Trailside Outtakes: Trucks of Death Valley

I recently spent about a week in and around Death Valley National Park, which actually consists of several large valleys and some pretty high mountains. Beautiful views, inviting natural hot springs, abandoned mines and structures, miles and miles of dirt roads including some pretty technical 4WD trails … and old trucks. Lots of old trucks. First, a ’60’s Chevy, complete with semi-trailing arm coil spring rear suspension.

And bullet holes and stickers. Yes, that’s a bit of snow on the ground. Although Death Valley can be one of the hottest places on earth, especially in its low points several hundred feet below sea level, the National Park itself has peaks over 11000′ (3300 m) in elevation and this truck was resting at about 5000′ the morning after a light snowfall.

From Chevy to Ford, the same road took us to this more modern relic. I suspect it broke down and fell victim to vandalism, quite recently. The tow bill to extract a vehicle from this area is purportedly around $3000 US.

The other three wheels and tires were still in place, so either a thief needed only one, or the left front was flat, with no spare, and then the rest of the vandalism occurred. Or perhaps the owner had seen one too many Westerns, and/or had one too many drinks, and decided to put his faithful steed out of its misery. Either way, sad.

Here’s another Ford. This one was about a mile up a rugged hiking trail that followed a lush running creek, in a designated Wilderness area. In the US, Wilderness with a capital W is a roadless area where mechanized vehicles, even wheelchairs or bicycles, are not allowed. What was this truck doing here? Until about 35 years ago, there was a road up this canyon to a gold mining site. Two floods, first in 1984 and then in 2001, washed out the road and according to our guidebook, washed some vehicles as much as 3 miles downstream. This Ford was one. Later, the Department of Interior designated this canyon as a Wilderness area. We hiked about 2.5 miles upstream, gained about 2600′ in elevation, and saw no other people. The air temperature was right around freezing and especially at the higher elevations, the creekbed was icy and tricky going, with short waterfall sections to scramble up. We hoped to get further, but turned around at the right time and got back to the trailhead right around sunset.

The Custom Cab of the Ford was accessible. Look at those extra shift levers … this must be four wheel drive. What’s under the hood? A V8 or a 6?

It’s a six alright, but a flathead! This one had me puzzled, and when I got back in cell range I consulted with Paul, whose theory was that it might have had a Dodge Power Wagon powertrain conversion. There was a Mopar logo on the radiator tank.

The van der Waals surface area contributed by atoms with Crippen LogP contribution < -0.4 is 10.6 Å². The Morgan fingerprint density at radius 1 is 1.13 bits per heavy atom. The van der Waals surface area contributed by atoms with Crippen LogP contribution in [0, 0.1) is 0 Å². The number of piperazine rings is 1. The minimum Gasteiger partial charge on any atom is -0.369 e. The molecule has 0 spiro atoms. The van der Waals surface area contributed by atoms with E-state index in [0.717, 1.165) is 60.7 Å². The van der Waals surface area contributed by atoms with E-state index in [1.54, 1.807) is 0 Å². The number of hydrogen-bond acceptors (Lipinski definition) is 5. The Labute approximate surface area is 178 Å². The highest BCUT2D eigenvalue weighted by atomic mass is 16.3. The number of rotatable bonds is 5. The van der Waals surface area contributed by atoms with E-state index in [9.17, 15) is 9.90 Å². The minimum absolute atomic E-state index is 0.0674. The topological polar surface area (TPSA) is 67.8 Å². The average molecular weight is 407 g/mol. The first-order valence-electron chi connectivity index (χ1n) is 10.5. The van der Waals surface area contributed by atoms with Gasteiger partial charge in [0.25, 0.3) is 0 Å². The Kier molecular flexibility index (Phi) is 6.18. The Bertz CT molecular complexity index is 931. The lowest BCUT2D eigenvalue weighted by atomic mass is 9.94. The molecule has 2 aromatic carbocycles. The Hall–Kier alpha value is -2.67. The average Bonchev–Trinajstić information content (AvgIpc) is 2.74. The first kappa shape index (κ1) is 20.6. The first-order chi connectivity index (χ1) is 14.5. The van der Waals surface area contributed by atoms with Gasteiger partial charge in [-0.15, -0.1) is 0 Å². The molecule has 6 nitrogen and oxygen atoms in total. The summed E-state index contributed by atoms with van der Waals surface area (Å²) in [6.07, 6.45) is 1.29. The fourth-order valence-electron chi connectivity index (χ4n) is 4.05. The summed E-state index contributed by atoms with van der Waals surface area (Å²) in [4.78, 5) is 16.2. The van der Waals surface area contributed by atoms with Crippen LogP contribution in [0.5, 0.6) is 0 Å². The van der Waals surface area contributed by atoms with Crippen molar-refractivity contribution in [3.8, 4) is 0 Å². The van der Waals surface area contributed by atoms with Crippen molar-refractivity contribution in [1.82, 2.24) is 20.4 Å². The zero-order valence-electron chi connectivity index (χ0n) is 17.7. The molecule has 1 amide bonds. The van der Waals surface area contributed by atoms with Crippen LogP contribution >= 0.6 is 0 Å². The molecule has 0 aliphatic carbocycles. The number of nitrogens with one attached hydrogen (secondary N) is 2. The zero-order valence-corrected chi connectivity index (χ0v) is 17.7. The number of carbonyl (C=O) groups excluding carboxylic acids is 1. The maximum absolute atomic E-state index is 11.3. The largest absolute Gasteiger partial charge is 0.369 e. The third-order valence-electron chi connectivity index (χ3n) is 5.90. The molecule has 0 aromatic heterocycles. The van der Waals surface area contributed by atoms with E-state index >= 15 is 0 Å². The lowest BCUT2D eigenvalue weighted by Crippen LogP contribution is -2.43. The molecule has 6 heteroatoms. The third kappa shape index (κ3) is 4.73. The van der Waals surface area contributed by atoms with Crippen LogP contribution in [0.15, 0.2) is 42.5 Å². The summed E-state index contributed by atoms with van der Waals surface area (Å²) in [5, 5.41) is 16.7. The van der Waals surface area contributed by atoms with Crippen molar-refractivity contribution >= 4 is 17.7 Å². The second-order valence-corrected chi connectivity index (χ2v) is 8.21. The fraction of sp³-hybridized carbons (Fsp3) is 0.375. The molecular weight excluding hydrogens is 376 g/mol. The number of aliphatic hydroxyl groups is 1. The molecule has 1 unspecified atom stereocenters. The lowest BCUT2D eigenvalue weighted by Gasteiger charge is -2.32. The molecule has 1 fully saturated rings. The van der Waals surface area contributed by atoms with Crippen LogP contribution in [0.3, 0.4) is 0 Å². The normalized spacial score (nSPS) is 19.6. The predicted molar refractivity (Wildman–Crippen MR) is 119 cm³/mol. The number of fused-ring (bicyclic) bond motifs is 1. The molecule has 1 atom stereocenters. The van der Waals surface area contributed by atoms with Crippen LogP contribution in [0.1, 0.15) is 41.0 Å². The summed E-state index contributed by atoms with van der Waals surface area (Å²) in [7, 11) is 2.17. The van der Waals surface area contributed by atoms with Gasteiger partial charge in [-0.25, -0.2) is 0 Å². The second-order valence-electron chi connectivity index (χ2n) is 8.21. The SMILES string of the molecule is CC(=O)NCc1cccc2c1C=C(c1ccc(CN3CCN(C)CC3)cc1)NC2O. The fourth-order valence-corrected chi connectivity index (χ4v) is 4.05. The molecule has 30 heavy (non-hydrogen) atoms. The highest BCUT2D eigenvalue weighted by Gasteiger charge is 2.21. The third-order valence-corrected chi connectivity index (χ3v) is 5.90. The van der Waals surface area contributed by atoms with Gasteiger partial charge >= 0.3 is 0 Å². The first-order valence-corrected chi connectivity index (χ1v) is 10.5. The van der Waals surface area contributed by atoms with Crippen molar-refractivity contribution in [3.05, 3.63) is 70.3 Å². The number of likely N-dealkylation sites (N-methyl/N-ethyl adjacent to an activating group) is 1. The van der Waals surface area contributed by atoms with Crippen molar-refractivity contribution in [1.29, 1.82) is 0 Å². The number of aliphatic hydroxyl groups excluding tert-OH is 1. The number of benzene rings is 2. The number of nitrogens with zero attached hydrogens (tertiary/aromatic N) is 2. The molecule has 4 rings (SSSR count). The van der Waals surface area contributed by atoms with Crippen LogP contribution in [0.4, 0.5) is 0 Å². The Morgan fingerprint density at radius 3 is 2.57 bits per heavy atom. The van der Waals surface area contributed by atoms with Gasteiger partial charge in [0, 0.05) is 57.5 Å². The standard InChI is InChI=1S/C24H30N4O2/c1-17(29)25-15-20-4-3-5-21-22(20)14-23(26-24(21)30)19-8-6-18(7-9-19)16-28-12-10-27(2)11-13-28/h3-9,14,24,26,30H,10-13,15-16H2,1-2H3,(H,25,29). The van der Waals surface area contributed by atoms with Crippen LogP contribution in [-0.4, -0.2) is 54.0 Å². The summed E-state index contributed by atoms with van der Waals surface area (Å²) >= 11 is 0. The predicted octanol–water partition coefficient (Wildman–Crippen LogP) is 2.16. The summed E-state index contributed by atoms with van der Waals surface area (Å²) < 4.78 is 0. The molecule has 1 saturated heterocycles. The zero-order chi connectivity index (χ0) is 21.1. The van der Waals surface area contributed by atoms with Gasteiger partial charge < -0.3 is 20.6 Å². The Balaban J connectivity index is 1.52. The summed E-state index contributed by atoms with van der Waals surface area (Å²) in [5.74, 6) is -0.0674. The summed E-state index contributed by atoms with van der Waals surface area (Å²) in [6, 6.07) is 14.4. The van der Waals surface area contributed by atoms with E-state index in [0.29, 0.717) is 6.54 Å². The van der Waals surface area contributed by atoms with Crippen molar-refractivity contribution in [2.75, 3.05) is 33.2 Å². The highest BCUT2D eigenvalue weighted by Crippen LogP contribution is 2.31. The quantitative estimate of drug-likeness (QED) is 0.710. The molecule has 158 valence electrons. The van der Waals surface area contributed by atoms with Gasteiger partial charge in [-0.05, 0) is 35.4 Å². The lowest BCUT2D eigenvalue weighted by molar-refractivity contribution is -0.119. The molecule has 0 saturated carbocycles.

A few hundred feet from the Ford pickup we found this dumptruck wedged in the gravel and overgrown with brush. A conventional type cab, all steel construction, and a setback front axle with fairly short wheelbase. Any ideas of the make?

Here’s a Power Wagon (sorry for the poor cropping). These aren’t uncommon in such places, but they still look good.

Like the Ford, the green paint suggests a past with the US Forest Service, though both these trucks were in or adjacent to Bureau of Land Management land. Near the Power Wagon was a rusting engine. This cylinder head casting detail caught my eye and I neglected to take a picture of the whole thing, but it was BIG.

Another unusual rig was this dump truck.

I crawled all over it looking for hints as to its provenance, but no luck. There were badges for the hydraulics and for the winch.

And these instructions for operation on the doghouse, though the light and shadows … plus decades of weather … prevented me from getting a very legible picture with my iPhone. The second plate up from the bottom reads “FOR SPARE PARTS NOT AVAILABLE LOCALLY SEND DISPATCH TO BUORD GIVE PART NUMBER AND QUANTITY”. This had me baffled, until I found that BUORD stands for Bureau of Ordnance, a Naval equipment organization which was disbanded in 1959. Could this truck have some Jeep CJ heritage?

The native peoples in this region went everywhere on foot; the first American settlers used horses and mules, so these old trucks must have seemed hugely capable to those whose travels crossed over into the gasoline age. But I was glad to be in my modern 4WD truck, with a powerful heater and electronic traction aids. Not a classic yet, but I’ll include one picture for comparison.